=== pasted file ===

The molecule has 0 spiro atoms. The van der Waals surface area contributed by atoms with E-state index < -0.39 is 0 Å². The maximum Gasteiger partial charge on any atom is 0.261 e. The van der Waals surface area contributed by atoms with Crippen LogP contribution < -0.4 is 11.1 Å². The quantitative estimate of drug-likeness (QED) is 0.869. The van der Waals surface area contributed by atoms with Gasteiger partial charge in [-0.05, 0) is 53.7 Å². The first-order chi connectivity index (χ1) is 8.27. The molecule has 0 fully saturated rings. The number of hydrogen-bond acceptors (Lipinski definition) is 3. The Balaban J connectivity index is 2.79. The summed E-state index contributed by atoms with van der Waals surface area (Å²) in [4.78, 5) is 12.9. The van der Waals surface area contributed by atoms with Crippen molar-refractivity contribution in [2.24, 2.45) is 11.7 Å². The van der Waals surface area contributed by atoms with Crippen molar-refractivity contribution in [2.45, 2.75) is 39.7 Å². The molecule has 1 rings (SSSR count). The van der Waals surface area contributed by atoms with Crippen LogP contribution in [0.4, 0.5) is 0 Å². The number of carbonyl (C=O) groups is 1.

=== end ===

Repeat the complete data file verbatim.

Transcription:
The molecule has 0 spiro atoms. The van der Waals surface area contributed by atoms with E-state index < -0.39 is 0 Å². The maximum Gasteiger partial charge on any atom is 0.261 e. The van der Waals surface area contributed by atoms with Crippen LogP contribution < -0.4 is 11.1 Å². The quantitative estimate of drug-likeness (QED) is 0.869. The van der Waals surface area contributed by atoms with Gasteiger partial charge in [-0.05, 0) is 53.7 Å². The first-order chi connectivity index (χ1) is 8.27. The molecule has 0 fully saturated rings. The number of hydrogen-bond acceptors (Lipinski definition) is 3. The Balaban J connectivity index is 2.79. The summed E-state index contributed by atoms with van der Waals surface area (Å²) in [4.78, 5) is 12.9. The van der Waals surface area contributed by atoms with Crippen molar-refractivity contribution in [2.24, 2.45) is 11.7 Å². The van der Waals surface area contributed by atoms with Crippen molar-refractivity contribution in [2.45, 2.75) is 39.7 Å². The molecule has 1 rings (SSSR count). The van der Waals surface area contributed by atoms with Crippen LogP contribution in [0.4, 0.5) is 0 Å². The number of carbonyl (C=O) groups is 1.